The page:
Repairing A Chipped Sink or Tub – On the House

Repairing A Chipped Sink or Tub

By on July 29, 2015

As home remodeling contractors we have, over the years, seen lots of bathrooms. Once the rage, pink tubs, turquoise toilets and gold speckled tile are today fuel for the raging home remodeling market. Thus, it’s no wonder that a bath remodel is one of the most popular home improvement projects.

While outdated finishes rank high on the list of reasons why people remodel a bathroom, the list is long. Poor natural light, cramped quarters, and the desire for improved comfort and convenience are almost always on a bath remodeling “wish list.”

Conversely, we have seen many a bathroom remodel born out of the frustration associated with something as simple (yet annoying) as a chipped sink or bathtub. Moreover, there is something about a chipped tub or sink that doesn’t sit right with most people. For many, such a chip is a source of embarrassment – even shame. It’s like driving a car with a big dent in the fender. Worse yet, no matter how hard one may try, a chip can be cleaned away.

Why remodel? Why not just repair the chip? Aside from the reasons stated earlier, many people opt not to repair a chip for the very reason the chip got there in the first place – the quality of the fixture and the promise of future chipping.

First, what is a chip and what causes it? A chip is the condition that results when the enameled or porcelain finish separates from the substrate to which it is bonded. The substrate is almost always steel, sometimes cast iron. Although a chip can occur for various reasons, the most prevalent cause is due to an heavy object such as a shampoo bottle or vile of perfume being dropped onto the surface.

More often than not, a chip in a tub or sink has a direct relationship to the integrity of the material used to construct the item. If you have ever had the occasion to install both cast iron and steel fixtures, you would know exactly what we are talking about. When compared to cast iron, a plumbing fixture constructed of steel is flimsy. The material is thin and will flex more readily. It is this flexing caused by a sudden blow that results in a chip. Although cast iron is significantly stronger, it too can chip.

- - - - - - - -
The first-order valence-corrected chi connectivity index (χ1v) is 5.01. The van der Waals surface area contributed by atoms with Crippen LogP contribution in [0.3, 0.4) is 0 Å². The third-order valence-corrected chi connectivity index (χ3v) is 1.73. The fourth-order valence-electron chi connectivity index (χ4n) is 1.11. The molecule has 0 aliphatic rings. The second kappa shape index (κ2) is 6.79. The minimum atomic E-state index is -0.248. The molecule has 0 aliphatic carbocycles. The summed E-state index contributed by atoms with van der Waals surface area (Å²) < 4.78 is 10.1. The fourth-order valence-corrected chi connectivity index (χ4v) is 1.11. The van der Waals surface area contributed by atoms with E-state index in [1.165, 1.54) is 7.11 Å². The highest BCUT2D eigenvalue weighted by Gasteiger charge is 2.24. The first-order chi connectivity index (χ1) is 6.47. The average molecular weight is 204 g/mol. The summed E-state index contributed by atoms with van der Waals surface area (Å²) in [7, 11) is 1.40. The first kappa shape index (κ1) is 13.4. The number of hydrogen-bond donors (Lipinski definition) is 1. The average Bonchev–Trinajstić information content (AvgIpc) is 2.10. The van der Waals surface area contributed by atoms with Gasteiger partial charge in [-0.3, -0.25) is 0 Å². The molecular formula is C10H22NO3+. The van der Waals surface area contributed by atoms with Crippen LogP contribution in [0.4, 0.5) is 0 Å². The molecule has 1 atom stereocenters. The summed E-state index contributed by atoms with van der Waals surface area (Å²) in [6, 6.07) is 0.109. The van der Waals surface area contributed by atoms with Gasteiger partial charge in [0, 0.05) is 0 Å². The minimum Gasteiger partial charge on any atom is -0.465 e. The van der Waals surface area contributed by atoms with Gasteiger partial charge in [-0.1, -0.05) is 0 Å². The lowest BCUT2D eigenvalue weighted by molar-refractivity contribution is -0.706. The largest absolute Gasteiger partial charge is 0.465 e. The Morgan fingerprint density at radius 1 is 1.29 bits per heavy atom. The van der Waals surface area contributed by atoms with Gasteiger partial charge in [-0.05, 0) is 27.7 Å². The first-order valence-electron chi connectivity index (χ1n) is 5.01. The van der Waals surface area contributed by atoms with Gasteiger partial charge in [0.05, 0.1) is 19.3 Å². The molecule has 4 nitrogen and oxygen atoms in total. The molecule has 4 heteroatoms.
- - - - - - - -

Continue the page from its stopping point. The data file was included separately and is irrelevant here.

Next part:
Unfortunately, not everyone’s budget is in keeping with his or her “wish list.” Thus, a chipped fixture must often remain until the pocket book will allow for replacement. That’s the bad news. The good news is that chip repair is a cost-effective alternative to replacement that will make the chip disappear – at least for a while anyway.

Like just about any home improvement, chip repair can be done by a professional or you can do it yourself. In either case, the appearance of the fixture will be greatly improved and persistent rust will be held at bay.

Do-It-yourself products generally consist of an epoxy paint that can be applied to the surface using a toothpick or small paintbrush. Prior to applying the material, the area must be thoroughly cleaned and any rust removed. You will experience a better result if the area is sanded with 400 to 600 grit wet and dry sandpaper. This will provide the necessary tooth for the patch material to adhere.

Deep chips usually require more than one coat. Be sure to allow enough time for the first coat to dry before applying a second coat. And in all cases the surface must be clean and dry.

If you are fed up with the color of the fixture and are up for the challenge, a similar “paint” can be applied to the entire surface transforming your out-of-date olive to a fashionable fawn. Depending upon your level of skill, the finished product may have you wishing that you had your chip back. Paint runs, brush marks and an uneven surface are sure signs of a do-it-yourself job gone bad.

Accordingly, it may be wise to consider having a professional perform the work. We are big advocates of do-it-yourself projects to save money, but not when the task could best be performed by a pro armed with the needed tools and expertise.

When shopping for a pro to do the work, be sure to find one that offers a five-year warranty on the finish. You may have to do some serious searching, but it’s a requirement that could prevent you from having to do the job over again in the near future.

When it comes to the bathtub, a worthwhile alternative to chip repair, full refinishing or replacement is a tub liner. A tub liner is akin to crowning a tooth. The tub and surrounding wall finish remain in place while a one-piece acrylic liner is placed over the entire tub including the ledge and skirt. Manufacturers of such products boast over 200 molds to fit virtually any tub.

Keep in mind that while it’s tough to turn a sow’s ear into a silk purse, a full bathroom remodel may have to wait until you bring home the bacon.

For more home improvement tips and information search our website or call our listener line any time at 1-800-737-2474! All you need to do is leave your name, telephone number and your question.

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